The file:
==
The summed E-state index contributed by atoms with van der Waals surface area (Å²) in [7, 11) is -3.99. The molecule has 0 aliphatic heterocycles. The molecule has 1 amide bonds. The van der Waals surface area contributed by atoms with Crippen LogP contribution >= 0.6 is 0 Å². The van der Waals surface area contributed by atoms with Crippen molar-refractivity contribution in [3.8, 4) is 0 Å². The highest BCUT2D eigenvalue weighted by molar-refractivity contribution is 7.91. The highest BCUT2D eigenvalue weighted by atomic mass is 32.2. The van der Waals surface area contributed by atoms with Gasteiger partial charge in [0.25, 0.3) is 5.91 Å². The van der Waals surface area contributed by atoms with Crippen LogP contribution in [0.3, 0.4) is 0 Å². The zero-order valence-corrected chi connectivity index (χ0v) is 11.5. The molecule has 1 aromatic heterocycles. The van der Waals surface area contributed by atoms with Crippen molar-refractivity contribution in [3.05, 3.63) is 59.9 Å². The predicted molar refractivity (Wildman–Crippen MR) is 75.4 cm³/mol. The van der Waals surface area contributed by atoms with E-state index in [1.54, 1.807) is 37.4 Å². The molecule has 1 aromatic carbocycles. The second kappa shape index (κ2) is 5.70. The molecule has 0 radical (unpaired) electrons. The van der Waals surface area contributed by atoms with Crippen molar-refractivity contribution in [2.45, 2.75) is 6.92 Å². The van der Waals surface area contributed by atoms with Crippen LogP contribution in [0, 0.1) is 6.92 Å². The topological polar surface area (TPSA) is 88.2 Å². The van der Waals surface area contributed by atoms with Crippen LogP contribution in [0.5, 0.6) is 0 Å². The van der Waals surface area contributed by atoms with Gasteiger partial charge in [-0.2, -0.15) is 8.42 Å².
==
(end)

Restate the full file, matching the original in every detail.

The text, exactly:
The summed E-state index contributed by atoms with van der Waals surface area (Å²) in [7, 11) is -3.99. The molecule has 0 aliphatic heterocycles. The molecule has 1 amide bonds. The van der Waals surface area contributed by atoms with Crippen LogP contribution >= 0.6 is 0 Å². The van der Waals surface area contributed by atoms with Crippen molar-refractivity contribution in [3.8, 4) is 0 Å². The highest BCUT2D eigenvalue weighted by molar-refractivity contribution is 7.91. The highest BCUT2D eigenvalue weighted by atomic mass is 32.2. The van der Waals surface area contributed by atoms with Gasteiger partial charge in [0.25, 0.3) is 5.91 Å². The van der Waals surface area contributed by atoms with Crippen LogP contribution in [0.3, 0.4) is 0 Å². The zero-order valence-corrected chi connectivity index (χ0v) is 11.5. The molecule has 1 aromatic heterocycles. The van der Waals surface area contributed by atoms with Crippen molar-refractivity contribution in [3.05, 3.63) is 59.9 Å². The predicted molar refractivity (Wildman–Crippen MR) is 75.4 cm³/mol. The van der Waals surface area contributed by atoms with E-state index in [1.54, 1.807) is 37.4 Å². The molecule has 1 aromatic carbocycles. The second kappa shape index (κ2) is 5.70. The molecule has 0 radical (unpaired) electrons. The van der Waals surface area contributed by atoms with Crippen molar-refractivity contribution in [2.45, 2.75) is 6.92 Å². The van der Waals surface area contributed by atoms with Crippen LogP contribution in [0, 0.1) is 6.92 Å². The topological polar surface area (TPSA) is 88.2 Å². The van der Waals surface area contributed by atoms with Crippen LogP contribution in [0.5, 0.6) is 0 Å². The van der Waals surface area contributed by atoms with Gasteiger partial charge in [-0.2, -0.15) is 8.42 Å².